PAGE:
Most Americans do not believe Donald Trump, the Republican presidential frontrunner, is very religious or even religious at all, says a poll released Wednesday.
That could be an obstacle for the billionaire turned politician in a country where most Americans say they would be less likely to vote for someone as president who does not believe in God.
The poll by the Pew Research Center found that nearly 60 percent of Americans believe Trump is either not religious enough (22 percent) or not religious at all (37 percent).
Only 30 percent said Trump, who identifies as a Presbyterian, is religious enough (25 percent) or "very" religious (five percent).
Among Republicans, 47 percent don't regard Trump as religious.
"The conventional wisdom in American politics has long been that someone who is not religious cannot be elected president of the United States," Pew said.
And yet, the poll also found that 56 percent of Republicans consider Trump to be a "good" or "great" candidate.
On that question, Trump scored better than Senator Ted Cruz, a Baptist; former neurosurgeon Ben Carson, a Seventh Day Adventist; and Senator Marco Rubio, a Roman Catholic.
By far, more Americans see all three Trump rivals for the Republican nomination as religious -- 65 percent, 68 percent and 61 percent respectively.
Americans are more evenly divided on the subject of Hillary Clinton, the Democratic frontrunner: 47 percent regard the Methodist candidate as either not religious or not religious enough, while 48 percent believe she is religious enough or very religious.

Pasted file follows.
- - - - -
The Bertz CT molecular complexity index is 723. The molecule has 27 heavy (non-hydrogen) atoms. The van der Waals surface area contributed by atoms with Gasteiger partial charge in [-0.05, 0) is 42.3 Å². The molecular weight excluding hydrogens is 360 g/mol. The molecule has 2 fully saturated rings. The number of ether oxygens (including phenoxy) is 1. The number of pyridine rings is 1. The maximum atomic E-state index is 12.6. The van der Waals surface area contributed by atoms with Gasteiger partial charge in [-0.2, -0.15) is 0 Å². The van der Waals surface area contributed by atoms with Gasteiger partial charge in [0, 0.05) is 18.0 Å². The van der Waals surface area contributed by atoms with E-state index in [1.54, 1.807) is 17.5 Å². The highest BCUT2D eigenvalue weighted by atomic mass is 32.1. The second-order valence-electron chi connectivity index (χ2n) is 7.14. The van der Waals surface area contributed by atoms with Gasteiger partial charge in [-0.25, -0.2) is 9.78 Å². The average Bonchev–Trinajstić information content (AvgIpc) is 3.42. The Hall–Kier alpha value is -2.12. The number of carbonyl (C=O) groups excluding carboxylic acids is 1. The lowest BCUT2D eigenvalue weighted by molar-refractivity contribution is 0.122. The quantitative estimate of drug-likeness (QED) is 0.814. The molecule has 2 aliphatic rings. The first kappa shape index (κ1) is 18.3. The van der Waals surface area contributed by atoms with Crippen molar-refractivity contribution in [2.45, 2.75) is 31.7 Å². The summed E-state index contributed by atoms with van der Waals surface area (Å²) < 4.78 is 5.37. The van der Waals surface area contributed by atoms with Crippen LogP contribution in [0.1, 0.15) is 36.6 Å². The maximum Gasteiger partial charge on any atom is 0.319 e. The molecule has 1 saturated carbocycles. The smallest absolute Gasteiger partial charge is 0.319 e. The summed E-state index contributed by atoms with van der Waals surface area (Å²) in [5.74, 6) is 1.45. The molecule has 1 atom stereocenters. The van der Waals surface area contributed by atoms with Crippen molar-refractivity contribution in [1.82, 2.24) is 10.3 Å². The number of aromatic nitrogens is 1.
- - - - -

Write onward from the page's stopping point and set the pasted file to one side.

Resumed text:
Her main Democratic rival, Bernie Sanders, who is Jewish, is viewed as "not particularly religious" by about 40 percent of Americans, but only 35 percent say he falls short on religion, compared to Clinton's higher numbers on that question.
The poll found that 51 percent of Americans said they were less likely to vote for a candidate who does not believe in God, but to 46 percent it didn't matter. Only six percent said they were more likely to vote for a non-believer.
"Being an atheist remains one of the biggest liabilities that a presidential candidate can have," Pew said.
The poll found some signs of changing attitudes, however. The percentage of Americans who say they would be less likely to vote for an atheist is down 12 points from 2007 in the Pew poll.
If the candidate were Muslim, 42 percent of Americans said they would not vote for him or her. But 53 percent said it would not make a difference. Only three percent said they would be more likely to vote for a Muslim presidential candidate.
The poll was conducted by telephone among 2,009 adult Americans from January 7 to 14.
AFP contributed to this report